In November 1938, two square blocks of riverfront in Luling was claimed by the Mississippi River, and a new levee was built by the Lafourche Levee District. Several homes and businesses were lost forever. The Luling-Hahnville Bank was razed and its vaults moved. For years afterward, its foundation slab could be seen behind the levee near the old Ferry Inn.

Lion Oil Company began construction of its plant in 1952 and was completed in 1954. The plant became known as “The Barton Plant,” after company founder and board chairman Col. T.H. Barton. In September 1955, Lion Oil merged with Monsanto and remained a division of Monsanto Chemical until 1972, when Monsanto divested itself of Lion Oil and completely took over.

On Oct. 20, 1976, the George Prince ferry disaster killed 78 people when the “George Prince” collided with a Norwegian tanker. A monument to the disaster is in front of St. John the Baptist Parish courthouse at Edgard, and another monument was placed in 2009 at the East Bank Bridge Park in Destrehan.

Residential development began swelling the boundaries of Luling after World War II, with Luling Heights, Lakewood Park and Davis Heights east of Monsanto, and then making the jump across Highway 90 to Mimosa Park, Lakewood West and Willowdale Country Club Estates. A massive 2,000-home development on the old Ashton Plantation site in the shadow of the Hale Boggs Bridge now exists.

The Hale Boggs Bridge opened in 1983, and forms part of Interstate 310, which connects Interstate 10 with Highway 90. It was completed in 1993.

One observer of the Luling town history, as his family has been a part of it for so long, is Sidney Gassen Sr.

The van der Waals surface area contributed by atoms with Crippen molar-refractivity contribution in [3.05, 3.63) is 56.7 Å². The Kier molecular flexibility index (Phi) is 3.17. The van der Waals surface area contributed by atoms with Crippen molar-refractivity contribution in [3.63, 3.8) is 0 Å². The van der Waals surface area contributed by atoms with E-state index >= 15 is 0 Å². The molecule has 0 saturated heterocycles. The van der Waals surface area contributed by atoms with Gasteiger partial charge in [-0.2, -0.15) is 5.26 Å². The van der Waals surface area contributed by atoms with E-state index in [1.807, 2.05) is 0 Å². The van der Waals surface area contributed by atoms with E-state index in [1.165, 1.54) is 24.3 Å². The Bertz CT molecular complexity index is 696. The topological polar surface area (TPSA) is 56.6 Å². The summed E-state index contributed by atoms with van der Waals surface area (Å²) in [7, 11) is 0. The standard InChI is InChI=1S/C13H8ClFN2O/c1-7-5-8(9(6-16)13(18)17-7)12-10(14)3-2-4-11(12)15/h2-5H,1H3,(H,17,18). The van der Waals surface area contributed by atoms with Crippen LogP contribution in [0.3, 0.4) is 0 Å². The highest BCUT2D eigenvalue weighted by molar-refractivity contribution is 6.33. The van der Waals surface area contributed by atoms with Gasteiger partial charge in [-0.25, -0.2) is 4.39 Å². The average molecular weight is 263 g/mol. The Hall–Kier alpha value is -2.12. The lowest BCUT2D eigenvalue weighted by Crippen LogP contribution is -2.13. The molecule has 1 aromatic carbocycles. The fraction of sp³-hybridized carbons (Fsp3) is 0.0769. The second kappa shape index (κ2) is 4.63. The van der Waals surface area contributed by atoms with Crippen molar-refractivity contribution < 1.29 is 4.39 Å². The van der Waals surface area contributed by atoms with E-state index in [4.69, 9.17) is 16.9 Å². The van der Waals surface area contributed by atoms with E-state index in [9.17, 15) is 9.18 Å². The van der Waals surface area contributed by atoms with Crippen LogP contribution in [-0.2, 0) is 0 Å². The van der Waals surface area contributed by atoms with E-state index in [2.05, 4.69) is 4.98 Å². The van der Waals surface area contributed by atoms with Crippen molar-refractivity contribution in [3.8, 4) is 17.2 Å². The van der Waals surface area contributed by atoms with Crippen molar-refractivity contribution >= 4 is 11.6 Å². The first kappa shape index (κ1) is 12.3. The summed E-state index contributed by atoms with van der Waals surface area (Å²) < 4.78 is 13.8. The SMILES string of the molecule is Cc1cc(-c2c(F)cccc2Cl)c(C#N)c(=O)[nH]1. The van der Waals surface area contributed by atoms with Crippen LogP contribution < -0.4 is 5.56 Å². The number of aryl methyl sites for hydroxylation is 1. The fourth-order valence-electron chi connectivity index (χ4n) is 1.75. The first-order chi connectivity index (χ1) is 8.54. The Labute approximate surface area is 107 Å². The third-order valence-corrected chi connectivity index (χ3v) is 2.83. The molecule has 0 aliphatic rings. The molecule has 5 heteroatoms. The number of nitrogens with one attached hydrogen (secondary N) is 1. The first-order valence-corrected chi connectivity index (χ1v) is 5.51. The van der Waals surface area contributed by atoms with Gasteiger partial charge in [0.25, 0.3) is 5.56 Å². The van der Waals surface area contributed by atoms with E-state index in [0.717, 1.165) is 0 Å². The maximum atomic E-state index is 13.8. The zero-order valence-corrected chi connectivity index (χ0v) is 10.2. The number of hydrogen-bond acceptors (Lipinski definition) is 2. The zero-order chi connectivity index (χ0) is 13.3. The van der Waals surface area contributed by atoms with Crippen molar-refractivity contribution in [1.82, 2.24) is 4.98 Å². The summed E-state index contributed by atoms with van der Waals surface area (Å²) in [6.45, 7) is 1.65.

“My daddy’s brother was an overseer at Ashton Plantation,” he said.

Sidney, 81 at the time of this writing, is a town native, as was his father and grandfather. The old Gassen house, which once stood near the railroad tracks, had been built in the 1820s but was torn down in the 1950s. Sidney’s parents were John Gassen, born in 1883, and Evelina Jourdan, from New Orleans.

“Her parents died when she was small, and she was raised in a convent by nuns,” he recalled.

His mother was of French and Spanish ancestry and his father was of German ancestry.

John Gassen ran a store at Paul Maillard and River Road and had the first gas pump in town, along with running a foot ferry service.

When the levee moved in 1938, the Gassen Store was relocated near the railroad tracks, where it still stands as the former “Papa John” Busalacci Pool Hall.

“Man, they lost some land here!” Sidney remembered of the move, which took place when he was a teenager.

One of a family of 10 children, his chores included milking each morning and evening. Every child had their job to do, inspired to greater effort by their tireless father.

“He never stopped. I don’t know how he did it,” he said.

Sidney graduated from Hahnville High School in 1938 and was soon employed by Celotex in Marrero as an electrician, where he worked 40 years, starting off at 54 cents an hour.

Not long after he got that job, family pressure was on to fix him up. Finally, Sidney’s brother-in-law introduced him to his niece in Slidell, Aline Dubuisson.

“When I met Aline, that was it,” he said. “She had that natural beauty.”

However, Sidney was 20 and Aline was 15, so her father sent her to live with relatives in New York for a year, hoping their love would cool down.

“We were writing all the time,” he recalled.

Once she returned, they married right away. They marked their 59th wedding anniversary on Oct. 13, 1999.

Aline worked at Monsanto for 20 years, and at the Gassen’s’ restaurant, the Goody Booth, a popular teenage hangout in the 1960s. (Formerly Frank and Tina’s). She also worked for the St. Charles Sheriff’s Office.

The couple shares a love of family, dancing and travel. They ruled as King and Queen of the Krewe of Lul in 1986, and they enjoy their five grandchildren and three great-grandchildren. Tragically, their only child, Sidney Jr., died in 1995 of cancer at the age of 53.

However, Sidney Gassen Sr. sees the family legacy carry on, and he still loves Aline’s smile.